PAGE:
Dental Problems

Dental Crowding – Overview

Dental crowding is one of the common problems that can be intercepted. In this article there is an overview of dental crowding. Read on to know more.

Dental Crowding:

Crowding is a common problem encountered at various stages of development and in varying degrees of severity. Crowding in the mandibular region may be seen in the early mixed dentition and is a finding of importance for the pedodontist.

In the pre-eruption stage of the incisors, crowding is seen to be present. There exists a situation called ‘incisor liability’where the permanent incisors being larger than their deciduous counterparts, may have an impact on the crowding.
In the maxillary arch, the lateral are more palatally placed.
In the mandibular arch, the teeth may be lingually placed accompanied by some amount of rotation.

Will crowding resolve on its own?

This is dependent on several factors such as the following:

  1. Interdental spacing:

    The eruption of the permanent incisors brings about the lateral shift of the deciduous canines so as to align them. Should interdental spacing be absent, this shift is not possible an may decrease the chances of a better alignment. Thus, Leighton’s prediction of permanent teeth crowding based on presence or absence of interdental spacing can be a good predictor.

  2. Intercanine arch width:

    The intercanine arch width increase can also helps in resolving the incisal crowding. The intercanine width increases to about 6mm in maxilla and about 4mm in mandible from 2 years of age to maturity. Hagberg (1994) has used this measurement and predicted that an intercanine distance of 28 mm or more shows little risk of crowding, while that less than 26 mm may be associated with some crowding up to 10 years of age at least.

  3. Inclinations of the permanent incisors:

    The more forward inclination of the permanent incisors may help increase the arch circumference.

  4. Ratio:

    The ratio of the size between the permanent and primary teeth will give an indication as to whether adequate space will be available or not.

Considering the above factors and keeping in mind goals of interceptive orthodontics being to make adequate space available at the right time, observation or intervention may be required.

Options in the management of crowding:

The various options that exist in the management of crowding are:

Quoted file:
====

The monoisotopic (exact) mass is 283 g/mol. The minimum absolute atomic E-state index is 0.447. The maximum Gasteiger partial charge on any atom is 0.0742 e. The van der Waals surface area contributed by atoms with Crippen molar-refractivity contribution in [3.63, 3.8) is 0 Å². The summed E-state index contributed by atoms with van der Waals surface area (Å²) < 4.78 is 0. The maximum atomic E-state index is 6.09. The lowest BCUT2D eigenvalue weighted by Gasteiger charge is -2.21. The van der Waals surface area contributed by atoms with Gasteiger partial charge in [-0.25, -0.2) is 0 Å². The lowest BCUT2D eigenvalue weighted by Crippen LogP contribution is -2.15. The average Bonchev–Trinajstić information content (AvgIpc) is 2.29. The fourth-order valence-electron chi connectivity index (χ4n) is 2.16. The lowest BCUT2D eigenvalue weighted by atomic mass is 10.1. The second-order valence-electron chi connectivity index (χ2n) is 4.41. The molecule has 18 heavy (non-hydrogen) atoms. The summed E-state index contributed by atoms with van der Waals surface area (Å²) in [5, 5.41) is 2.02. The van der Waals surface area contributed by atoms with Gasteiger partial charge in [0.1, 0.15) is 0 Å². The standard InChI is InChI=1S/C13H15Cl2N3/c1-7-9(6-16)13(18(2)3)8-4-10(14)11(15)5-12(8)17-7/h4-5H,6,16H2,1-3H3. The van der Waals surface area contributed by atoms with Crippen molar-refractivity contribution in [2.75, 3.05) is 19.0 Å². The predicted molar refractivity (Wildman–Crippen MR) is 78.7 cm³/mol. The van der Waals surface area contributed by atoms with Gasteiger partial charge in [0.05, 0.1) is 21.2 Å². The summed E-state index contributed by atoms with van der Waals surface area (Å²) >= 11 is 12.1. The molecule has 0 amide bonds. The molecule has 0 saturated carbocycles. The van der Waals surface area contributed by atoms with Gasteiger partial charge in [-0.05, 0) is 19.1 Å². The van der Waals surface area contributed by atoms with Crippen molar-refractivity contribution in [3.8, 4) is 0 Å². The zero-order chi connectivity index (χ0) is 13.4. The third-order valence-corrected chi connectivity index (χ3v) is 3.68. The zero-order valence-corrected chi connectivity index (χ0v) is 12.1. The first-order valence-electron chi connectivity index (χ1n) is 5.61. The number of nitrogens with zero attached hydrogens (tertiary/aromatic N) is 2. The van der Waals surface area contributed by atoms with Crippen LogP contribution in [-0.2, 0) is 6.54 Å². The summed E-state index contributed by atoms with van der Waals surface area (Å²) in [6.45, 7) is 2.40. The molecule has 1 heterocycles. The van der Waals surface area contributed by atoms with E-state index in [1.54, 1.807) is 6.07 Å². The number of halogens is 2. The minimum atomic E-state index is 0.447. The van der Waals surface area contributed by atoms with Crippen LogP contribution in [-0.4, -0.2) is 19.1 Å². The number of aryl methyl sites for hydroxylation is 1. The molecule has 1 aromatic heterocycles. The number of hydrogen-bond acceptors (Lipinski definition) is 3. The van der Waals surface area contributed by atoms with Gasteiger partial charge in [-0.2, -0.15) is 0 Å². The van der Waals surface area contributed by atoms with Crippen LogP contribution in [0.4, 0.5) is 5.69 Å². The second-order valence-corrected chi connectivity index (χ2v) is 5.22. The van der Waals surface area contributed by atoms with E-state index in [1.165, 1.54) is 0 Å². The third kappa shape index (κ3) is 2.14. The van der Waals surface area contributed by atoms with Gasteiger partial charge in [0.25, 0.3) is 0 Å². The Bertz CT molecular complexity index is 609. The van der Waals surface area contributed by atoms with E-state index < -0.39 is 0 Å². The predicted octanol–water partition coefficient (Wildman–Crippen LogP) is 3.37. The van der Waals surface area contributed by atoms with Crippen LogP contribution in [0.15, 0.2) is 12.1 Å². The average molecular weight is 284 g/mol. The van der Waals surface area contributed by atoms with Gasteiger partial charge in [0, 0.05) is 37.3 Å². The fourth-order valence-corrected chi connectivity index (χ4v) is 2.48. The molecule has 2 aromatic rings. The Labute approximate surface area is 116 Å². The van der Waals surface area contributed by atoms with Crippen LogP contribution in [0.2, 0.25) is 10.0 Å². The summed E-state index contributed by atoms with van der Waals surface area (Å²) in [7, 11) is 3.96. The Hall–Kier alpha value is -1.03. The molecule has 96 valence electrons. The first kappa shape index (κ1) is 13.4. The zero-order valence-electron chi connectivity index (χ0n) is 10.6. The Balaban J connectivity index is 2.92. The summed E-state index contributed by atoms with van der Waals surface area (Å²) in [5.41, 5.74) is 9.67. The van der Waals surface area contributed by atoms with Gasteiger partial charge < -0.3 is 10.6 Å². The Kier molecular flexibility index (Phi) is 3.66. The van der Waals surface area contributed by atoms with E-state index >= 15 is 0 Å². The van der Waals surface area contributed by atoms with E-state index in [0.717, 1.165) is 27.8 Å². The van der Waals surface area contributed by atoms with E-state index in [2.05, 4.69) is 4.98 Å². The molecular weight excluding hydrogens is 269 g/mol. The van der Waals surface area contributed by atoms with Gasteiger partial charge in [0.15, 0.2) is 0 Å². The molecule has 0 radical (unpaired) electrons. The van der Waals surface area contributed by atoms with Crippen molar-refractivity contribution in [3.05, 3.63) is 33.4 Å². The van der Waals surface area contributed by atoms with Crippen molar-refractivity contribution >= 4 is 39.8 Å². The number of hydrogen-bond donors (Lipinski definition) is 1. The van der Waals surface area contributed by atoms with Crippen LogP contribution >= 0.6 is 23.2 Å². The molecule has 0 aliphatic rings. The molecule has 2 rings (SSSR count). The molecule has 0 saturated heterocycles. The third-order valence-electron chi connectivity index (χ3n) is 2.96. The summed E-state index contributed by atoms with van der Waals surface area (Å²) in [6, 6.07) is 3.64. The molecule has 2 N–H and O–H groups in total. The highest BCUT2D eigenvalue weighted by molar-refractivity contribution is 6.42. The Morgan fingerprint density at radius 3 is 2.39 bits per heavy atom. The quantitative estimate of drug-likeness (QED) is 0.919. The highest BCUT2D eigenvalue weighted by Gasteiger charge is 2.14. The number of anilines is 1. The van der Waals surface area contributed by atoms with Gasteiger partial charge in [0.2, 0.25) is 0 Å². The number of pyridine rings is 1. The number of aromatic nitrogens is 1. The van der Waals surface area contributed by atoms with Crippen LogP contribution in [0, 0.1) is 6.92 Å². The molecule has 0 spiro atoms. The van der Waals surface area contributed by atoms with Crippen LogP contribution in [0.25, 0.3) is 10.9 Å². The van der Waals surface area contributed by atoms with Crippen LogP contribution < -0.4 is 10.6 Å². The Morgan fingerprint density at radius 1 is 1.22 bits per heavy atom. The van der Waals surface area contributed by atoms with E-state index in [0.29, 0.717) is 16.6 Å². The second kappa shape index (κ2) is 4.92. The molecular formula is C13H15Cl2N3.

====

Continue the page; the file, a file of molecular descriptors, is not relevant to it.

1. Observe
  2. Disk primary teeth
  3. Extraction of teeth
  4. Referral
  1. Observation:

    Incases where spacing exists in the primary dentition with the incisor position having an additional space creating effect, crowding (less than 2 mm) will in most cases correct themselves with normal dentition and occlusion establishment (apart from late incisor crowding). Concomitantly, if a space analysis coupled with the measurement of intercanine width shows a favorable situation, the patient should be kept under observation.

  2. Disking of primary teeth:

    The primary teeth may sometimes prevent the incisors from aligning themselves. If the space required is not more than 3-4 mm, the grinding disking the mesial surfaces of the canines will help to align the incisors.
    Disking may either be carried out either by means of a 169 L bur or a disking strip. In cases, where minimal disking is required, the strip may be preferred for better control. The disked surfaces need to be protected with a fluoride application.

    Once space is made available, the teeth may spontaneously correct themselves by tongue pressure. Should the lateral be locked behind the centrals, however, modification of the lingual arch (with auxiliary springs) may be used to align the incisors. Should an adequate space not be provided by disking the canines, the primary molars may be disked later.

  3. Extraction of teeth:

    The extraction of teeth in order to create space is a well established procedure. The most recognized of these include the so-called serial extraction, timely extraction and Wilkinson’s extraction.

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dental crowding -a brief overview


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